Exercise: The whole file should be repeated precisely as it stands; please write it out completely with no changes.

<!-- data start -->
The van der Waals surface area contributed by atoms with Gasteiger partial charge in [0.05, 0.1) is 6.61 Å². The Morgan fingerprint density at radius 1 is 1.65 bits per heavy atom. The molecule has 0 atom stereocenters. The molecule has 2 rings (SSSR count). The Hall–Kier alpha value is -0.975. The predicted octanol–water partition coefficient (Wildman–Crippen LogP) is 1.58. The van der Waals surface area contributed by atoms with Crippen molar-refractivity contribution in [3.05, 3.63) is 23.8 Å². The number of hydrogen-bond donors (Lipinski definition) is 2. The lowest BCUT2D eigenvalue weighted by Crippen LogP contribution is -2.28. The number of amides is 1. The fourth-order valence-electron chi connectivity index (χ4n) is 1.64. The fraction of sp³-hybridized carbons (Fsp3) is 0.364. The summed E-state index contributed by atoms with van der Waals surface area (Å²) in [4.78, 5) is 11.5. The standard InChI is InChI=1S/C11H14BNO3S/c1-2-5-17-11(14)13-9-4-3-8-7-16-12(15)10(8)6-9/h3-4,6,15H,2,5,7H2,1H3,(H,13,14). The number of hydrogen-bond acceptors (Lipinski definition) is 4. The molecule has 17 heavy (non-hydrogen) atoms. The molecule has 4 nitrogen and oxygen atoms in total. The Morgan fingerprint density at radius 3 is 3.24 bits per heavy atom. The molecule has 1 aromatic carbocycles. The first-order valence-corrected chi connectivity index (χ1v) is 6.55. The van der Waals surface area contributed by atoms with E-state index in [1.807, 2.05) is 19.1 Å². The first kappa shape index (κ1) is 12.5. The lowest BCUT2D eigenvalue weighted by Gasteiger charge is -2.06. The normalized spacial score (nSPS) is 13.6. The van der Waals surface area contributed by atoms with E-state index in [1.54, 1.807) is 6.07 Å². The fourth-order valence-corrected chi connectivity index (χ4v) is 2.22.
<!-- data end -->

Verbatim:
The van der Waals surface area contributed by atoms with Gasteiger partial charge in [0.05, 0.1) is 6.61 Å². The Morgan fingerprint density at radius 1 is 1.65 bits per heavy atom. The molecule has 0 atom stereocenters. The molecule has 2 rings (SSSR count). The Hall–Kier alpha value is -0.975. The predicted octanol–water partition coefficient (Wildman–Crippen LogP) is 1.58. The van der Waals surface area contributed by atoms with Crippen molar-refractivity contribution in [3.05, 3.63) is 23.8 Å². The number of hydrogen-bond donors (Lipinski definition) is 2. The lowest BCUT2D eigenvalue weighted by Crippen LogP contribution is -2.28. The number of amides is 1. The fourth-order valence-electron chi connectivity index (χ4n) is 1.64. The fraction of sp³-hybridized carbons (Fsp3) is 0.364. The summed E-state index contributed by atoms with van der Waals surface area (Å²) in [4.78, 5) is 11.5. The standard InChI is InChI=1S/C11H14BNO3S/c1-2-5-17-11(14)13-9-4-3-8-7-16-12(15)10(8)6-9/h3-4,6,15H,2,5,7H2,1H3,(H,13,14). The number of hydrogen-bond acceptors (Lipinski definition) is 4. The molecule has 17 heavy (non-hydrogen) atoms. The molecule has 4 nitrogen and oxygen atoms in total. The Morgan fingerprint density at radius 3 is 3.24 bits per heavy atom. The molecule has 1 aromatic carbocycles. The first-order valence-corrected chi connectivity index (χ1v) is 6.55. The van der Waals surface area contributed by atoms with E-state index in [1.807, 2.05) is 19.1 Å². The first kappa shape index (κ1) is 12.5. The lowest BCUT2D eigenvalue weighted by Gasteiger charge is -2.06. The normalized spacial score (nSPS) is 13.6. The van der Waals surface area contributed by atoms with E-state index in [1.54, 1.807) is 6.07 Å². The fourth-order valence-corrected chi connectivity index (χ4v) is 2.22.